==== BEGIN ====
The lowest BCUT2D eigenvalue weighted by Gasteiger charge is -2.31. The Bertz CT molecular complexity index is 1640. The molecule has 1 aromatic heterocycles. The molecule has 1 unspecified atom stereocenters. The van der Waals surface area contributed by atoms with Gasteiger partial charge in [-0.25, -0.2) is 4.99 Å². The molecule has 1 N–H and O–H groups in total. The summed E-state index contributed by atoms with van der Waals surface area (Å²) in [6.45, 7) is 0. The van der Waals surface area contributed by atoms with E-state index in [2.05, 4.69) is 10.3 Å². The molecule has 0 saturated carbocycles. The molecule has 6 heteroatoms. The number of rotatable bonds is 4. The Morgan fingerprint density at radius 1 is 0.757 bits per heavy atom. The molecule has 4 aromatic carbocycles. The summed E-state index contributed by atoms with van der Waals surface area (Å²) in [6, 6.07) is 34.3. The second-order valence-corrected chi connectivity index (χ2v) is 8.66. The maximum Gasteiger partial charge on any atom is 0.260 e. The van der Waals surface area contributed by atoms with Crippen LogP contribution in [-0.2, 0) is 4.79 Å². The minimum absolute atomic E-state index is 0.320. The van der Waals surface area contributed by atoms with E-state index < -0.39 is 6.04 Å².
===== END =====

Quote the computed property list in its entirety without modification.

The lowest BCUT2D eigenvalue weighted by Gasteiger charge is -2.31. The Bertz CT molecular complexity index is 1640. The molecule has 1 aromatic heterocycles. The molecule has 1 unspecified atom stereocenters. The van der Waals surface area contributed by atoms with Gasteiger partial charge in [-0.25, -0.2) is 4.99 Å². The molecule has 1 N–H and O–H groups in total. The summed E-state index contributed by atoms with van der Waals surface area (Å²) in [6.45, 7) is 0. The van der Waals surface area contributed by atoms with E-state index in [2.05, 4.69) is 10.3 Å². The molecule has 0 saturated carbocycles. The molecule has 6 heteroatoms. The number of rotatable bonds is 4. The Morgan fingerprint density at radius 1 is 0.757 bits per heavy atom. The molecule has 4 aromatic carbocycles. The summed E-state index contributed by atoms with van der Waals surface area (Å²) in [6, 6.07) is 34.3. The second-order valence-corrected chi connectivity index (χ2v) is 8.66. The maximum Gasteiger partial charge on any atom is 0.260 e. The van der Waals surface area contributed by atoms with Crippen LogP contribution in [-0.2, 0) is 4.79 Å². The minimum absolute atomic E-state index is 0.320. The van der Waals surface area contributed by atoms with E-state index < -0.39 is 6.04 Å².